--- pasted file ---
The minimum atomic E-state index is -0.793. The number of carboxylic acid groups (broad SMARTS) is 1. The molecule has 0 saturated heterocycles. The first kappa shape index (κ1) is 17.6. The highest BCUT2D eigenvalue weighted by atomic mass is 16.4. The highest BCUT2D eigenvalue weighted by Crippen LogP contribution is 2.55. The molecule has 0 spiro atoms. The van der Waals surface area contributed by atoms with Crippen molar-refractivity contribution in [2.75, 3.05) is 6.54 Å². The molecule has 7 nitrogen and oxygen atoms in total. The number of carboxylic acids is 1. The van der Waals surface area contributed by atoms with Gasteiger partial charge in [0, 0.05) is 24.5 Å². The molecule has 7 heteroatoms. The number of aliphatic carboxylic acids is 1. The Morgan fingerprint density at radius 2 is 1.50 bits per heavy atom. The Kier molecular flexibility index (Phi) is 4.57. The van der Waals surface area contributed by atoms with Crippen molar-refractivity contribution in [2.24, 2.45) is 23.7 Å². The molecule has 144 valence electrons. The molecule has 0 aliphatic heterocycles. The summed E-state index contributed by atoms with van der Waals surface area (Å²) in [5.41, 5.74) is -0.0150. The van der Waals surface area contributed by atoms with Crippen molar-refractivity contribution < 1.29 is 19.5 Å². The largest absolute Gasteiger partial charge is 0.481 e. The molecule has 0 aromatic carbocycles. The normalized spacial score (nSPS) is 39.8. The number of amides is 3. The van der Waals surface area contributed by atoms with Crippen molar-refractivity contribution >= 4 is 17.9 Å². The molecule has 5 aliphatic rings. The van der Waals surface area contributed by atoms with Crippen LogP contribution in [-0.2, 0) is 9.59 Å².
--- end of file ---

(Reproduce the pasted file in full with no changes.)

The minimum atomic E-state index is -0.793. The number of carboxylic acid groups (broad SMARTS) is 1. The molecule has 0 saturated heterocycles. The first kappa shape index (κ1) is 17.6. The highest BCUT2D eigenvalue weighted by atomic mass is 16.4. The highest BCUT2D eigenvalue weighted by Crippen LogP contribution is 2.55. The molecule has 0 spiro atoms. The van der Waals surface area contributed by atoms with Crippen molar-refractivity contribution in [2.75, 3.05) is 6.54 Å². The molecule has 7 nitrogen and oxygen atoms in total. The number of carboxylic acids is 1. The van der Waals surface area contributed by atoms with Gasteiger partial charge in [0, 0.05) is 24.5 Å². The molecule has 7 heteroatoms. The number of aliphatic carboxylic acids is 1. The Morgan fingerprint density at radius 2 is 1.50 bits per heavy atom. The Kier molecular flexibility index (Phi) is 4.57. The van der Waals surface area contributed by atoms with Crippen molar-refractivity contribution in [2.24, 2.45) is 23.7 Å². The molecule has 144 valence electrons. The molecule has 0 aliphatic heterocycles. The summed E-state index contributed by atoms with van der Waals surface area (Å²) in [5.41, 5.74) is -0.0150. The van der Waals surface area contributed by atoms with Crippen molar-refractivity contribution < 1.29 is 19.5 Å². The largest absolute Gasteiger partial charge is 0.481 e. The molecule has 0 aromatic carbocycles. The normalized spacial score (nSPS) is 39.8. The number of amides is 3. The van der Waals surface area contributed by atoms with Crippen molar-refractivity contribution >= 4 is 17.9 Å². The molecule has 5 aliphatic rings. The van der Waals surface area contributed by atoms with Crippen LogP contribution in [-0.2, 0) is 9.59 Å².